Equality in the workplace benefits everyone, and employers should take the time to learn more ways that they can create a more just workplace.
Creating a just workplace should be a top priority of all business owners. Fair workplaces are one of the cornerstones of strong businesses, and civil rights movements have affected workplaces in many ways, providing better opportunities and better workplaces for everyone. Several civil rights movements have made substantial changes possible, and here's a brief rundown of three of the biggest ones.
Mental Health Awareness and Support
The Americans With Disabilities Act requires that employers provide equality for people with disabilities in the workplace. This includes people with psychiatric conditions. Under this law, employers can't deny hiring, demote, or deny training opportunities to someone based on their psychiatric condition.
Employers have also come up with programs to ensure employees with mental health conditions have access to the care that they need, including doctor's visits through insurance providers and accommodations for people with psychiatric conditions.
Equality in the workplace covers many groups. Under Title VI of the Civil Rights Act of 1964, employers aren't allowed to discriminate based on race, color, national origin, sex, and religion. With this law, employers must give equal opportunity for employment, and they can't discriminate against someone based on these criteria for pay and advancement. This civil rights attorney explains that many states have several additional civil rights statutes which can be utilized in cases involving discrimination, harassment or violence and which allow for penalties, attorneys’ fees, compensation, and change.
The Age Discrimination in Employment Act of 1967 requires employers to not discriminate against people based on age. This means that people cannot be discriminated during hiring, promotion, discharge, compensation, or terms. Creating a workforce of diverse ages also provides more stability for companies.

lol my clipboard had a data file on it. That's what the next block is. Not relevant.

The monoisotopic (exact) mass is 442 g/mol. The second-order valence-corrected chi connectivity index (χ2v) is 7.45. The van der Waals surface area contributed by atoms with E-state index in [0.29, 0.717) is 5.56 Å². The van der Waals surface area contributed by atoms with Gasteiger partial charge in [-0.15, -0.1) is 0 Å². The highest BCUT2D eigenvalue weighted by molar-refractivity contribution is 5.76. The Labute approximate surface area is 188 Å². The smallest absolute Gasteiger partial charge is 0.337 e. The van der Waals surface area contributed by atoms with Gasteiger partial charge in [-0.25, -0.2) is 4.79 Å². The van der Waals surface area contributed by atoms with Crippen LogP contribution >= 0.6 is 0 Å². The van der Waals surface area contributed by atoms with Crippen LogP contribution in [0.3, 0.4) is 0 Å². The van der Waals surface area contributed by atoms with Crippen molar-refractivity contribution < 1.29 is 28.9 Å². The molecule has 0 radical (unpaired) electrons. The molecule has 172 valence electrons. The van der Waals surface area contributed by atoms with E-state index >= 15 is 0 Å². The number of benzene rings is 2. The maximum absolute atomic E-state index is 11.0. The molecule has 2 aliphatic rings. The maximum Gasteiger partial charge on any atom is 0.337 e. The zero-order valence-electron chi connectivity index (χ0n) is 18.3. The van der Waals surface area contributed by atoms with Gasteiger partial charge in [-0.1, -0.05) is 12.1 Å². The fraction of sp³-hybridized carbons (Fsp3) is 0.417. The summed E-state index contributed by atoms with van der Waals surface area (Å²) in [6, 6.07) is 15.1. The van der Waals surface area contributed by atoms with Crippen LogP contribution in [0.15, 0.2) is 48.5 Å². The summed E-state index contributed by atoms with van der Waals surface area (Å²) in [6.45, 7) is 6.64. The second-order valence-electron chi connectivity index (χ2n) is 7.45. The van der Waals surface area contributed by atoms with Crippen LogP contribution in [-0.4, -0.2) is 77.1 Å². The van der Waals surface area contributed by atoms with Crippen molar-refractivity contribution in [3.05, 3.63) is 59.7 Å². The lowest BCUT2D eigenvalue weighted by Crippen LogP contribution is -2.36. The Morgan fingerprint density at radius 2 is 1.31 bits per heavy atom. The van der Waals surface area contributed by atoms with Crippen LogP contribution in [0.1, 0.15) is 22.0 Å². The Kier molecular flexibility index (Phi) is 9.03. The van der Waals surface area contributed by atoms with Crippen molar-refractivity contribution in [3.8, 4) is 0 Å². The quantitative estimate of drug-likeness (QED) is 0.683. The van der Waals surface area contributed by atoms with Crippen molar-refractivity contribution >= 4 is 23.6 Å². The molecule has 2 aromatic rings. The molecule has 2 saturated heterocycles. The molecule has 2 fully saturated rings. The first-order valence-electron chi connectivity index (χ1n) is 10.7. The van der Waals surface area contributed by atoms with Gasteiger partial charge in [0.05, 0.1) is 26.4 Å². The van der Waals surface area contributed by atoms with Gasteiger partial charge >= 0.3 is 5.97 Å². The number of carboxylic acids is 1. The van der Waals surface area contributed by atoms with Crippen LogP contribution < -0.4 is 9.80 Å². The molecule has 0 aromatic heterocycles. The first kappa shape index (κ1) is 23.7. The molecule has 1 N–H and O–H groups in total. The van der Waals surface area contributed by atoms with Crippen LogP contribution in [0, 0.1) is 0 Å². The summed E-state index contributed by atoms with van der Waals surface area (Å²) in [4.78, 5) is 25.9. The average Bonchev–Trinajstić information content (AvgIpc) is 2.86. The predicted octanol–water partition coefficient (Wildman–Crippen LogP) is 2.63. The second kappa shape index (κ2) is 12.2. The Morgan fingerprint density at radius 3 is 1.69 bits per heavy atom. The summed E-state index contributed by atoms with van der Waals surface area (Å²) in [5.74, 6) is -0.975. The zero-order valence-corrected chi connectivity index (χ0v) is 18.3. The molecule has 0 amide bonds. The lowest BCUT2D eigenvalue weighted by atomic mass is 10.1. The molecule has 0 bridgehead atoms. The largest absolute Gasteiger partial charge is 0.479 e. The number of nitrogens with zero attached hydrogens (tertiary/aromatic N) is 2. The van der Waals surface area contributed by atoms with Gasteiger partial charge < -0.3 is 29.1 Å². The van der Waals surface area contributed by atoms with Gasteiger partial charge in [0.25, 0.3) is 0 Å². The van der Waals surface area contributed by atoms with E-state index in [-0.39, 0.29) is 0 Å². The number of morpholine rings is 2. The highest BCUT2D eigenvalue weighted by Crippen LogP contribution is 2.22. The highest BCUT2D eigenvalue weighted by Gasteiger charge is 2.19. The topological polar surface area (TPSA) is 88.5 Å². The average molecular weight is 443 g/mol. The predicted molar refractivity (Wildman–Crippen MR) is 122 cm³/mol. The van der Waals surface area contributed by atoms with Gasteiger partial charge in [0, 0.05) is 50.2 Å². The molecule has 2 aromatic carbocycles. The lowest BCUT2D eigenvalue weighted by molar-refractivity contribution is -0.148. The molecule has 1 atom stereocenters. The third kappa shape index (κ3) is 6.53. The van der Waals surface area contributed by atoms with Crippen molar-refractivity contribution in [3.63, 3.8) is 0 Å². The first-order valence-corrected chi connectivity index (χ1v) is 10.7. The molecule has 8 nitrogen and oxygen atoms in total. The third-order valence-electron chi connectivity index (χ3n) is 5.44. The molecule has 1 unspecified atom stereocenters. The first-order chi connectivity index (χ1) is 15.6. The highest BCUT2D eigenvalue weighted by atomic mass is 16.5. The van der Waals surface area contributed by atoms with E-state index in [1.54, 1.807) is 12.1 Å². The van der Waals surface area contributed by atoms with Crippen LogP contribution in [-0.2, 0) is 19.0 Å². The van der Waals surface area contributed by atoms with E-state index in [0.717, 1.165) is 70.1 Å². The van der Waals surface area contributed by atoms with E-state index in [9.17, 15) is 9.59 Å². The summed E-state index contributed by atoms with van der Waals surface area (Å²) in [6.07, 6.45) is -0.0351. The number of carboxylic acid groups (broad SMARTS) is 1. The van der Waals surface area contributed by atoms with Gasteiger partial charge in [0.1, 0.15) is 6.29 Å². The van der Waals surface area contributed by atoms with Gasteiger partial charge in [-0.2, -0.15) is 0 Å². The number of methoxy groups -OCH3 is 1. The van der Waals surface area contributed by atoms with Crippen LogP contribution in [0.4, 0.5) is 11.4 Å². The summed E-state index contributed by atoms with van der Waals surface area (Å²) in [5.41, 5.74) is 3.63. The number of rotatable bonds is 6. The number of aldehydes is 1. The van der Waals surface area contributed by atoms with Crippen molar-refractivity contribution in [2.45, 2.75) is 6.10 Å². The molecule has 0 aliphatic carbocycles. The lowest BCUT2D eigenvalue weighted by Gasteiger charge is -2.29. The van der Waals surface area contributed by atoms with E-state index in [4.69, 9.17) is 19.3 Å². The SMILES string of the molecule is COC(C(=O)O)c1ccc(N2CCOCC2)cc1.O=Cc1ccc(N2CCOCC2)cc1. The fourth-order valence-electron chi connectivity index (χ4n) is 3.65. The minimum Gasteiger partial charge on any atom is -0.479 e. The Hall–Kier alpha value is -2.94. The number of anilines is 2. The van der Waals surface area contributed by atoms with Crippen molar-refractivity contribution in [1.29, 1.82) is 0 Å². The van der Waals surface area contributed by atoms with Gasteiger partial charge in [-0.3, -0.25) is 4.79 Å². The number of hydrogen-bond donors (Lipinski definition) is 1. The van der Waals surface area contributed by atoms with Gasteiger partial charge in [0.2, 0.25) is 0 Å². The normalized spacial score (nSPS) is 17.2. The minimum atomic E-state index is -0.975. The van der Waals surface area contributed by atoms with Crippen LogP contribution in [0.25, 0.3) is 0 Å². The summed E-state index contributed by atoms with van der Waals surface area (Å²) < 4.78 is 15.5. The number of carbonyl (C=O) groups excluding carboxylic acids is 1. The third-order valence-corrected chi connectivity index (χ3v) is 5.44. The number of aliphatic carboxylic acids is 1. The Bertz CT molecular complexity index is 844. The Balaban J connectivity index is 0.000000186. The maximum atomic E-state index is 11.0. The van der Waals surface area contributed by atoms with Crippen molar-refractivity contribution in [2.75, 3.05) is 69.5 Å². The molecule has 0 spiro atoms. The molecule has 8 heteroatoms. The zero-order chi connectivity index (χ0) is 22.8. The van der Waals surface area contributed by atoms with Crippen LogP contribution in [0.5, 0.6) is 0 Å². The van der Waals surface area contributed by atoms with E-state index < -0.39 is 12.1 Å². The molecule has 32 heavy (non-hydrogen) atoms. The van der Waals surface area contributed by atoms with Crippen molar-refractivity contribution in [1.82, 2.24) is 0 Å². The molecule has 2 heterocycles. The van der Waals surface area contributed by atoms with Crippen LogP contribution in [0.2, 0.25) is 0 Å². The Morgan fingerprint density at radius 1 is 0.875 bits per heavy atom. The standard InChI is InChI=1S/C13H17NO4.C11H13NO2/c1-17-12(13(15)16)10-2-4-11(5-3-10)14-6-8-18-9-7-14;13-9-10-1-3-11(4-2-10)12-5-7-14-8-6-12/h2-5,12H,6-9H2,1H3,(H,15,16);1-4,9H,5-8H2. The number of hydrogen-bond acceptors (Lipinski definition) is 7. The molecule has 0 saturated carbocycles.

This career and job specialist explains that people of different ages have varying perspectives that they can use to inform each other. For instance, a 65-year-old woman might understand the utility of a particular product, but a 25-year-old worker might understand a younger consumer better. Businesses that have a wider range of ages also don't need to worry as much that all of their employees will retire within a few years of each other or all younger employees will be vying for a limited number of promotions.
Equality in the workplace benefits everyone, and employers should take the time to learn more ways that they can create a more just workplace. Businesses that merely work to be in compliance with the law rather than truly promoting an equitable work environment are losing out on opportunities to create a stronger business.
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(BPT) - There has never been a better time to explore health insurance options for your employees through the Small Business Health Options Program (SHOP) Marketplace at HealthCare.gov.
As a small business employer (generally with one to 50 employees), you want to do right by your employees, and that means making sure they have access to the health care that will keep them, and your business, healthy. Through the SHOP Marketplace, small business employers, including small non-profit employers, can find affordable, high-quality private health and dental insurance.
And, if your business enrolls in SHOP Marketplace coverage, you may have access to a tax credit worth up to 50 percent of your premium contribution (up to 35 percent for tax-exempt employers) - making it even more affordable to offer coverage.
The SHOP Marketplace also offers choice and flexibility when it comes to picking the health insurance that works for your employees and your business. You can pick one health insurance plan to offer to your employees, or you can offer your employees a choice of health plans - and still receive and pay one monthly bill. You can also decide what types of coverage to offer (health, dental or both) and whether to offer coverage to dependents. You also control how much you'd like to contribute to employee and dependent premium costs (you can contribute different amounts to employee and dependent costs). It's your choice - you decide what works for the needs of your employees and your bottom line.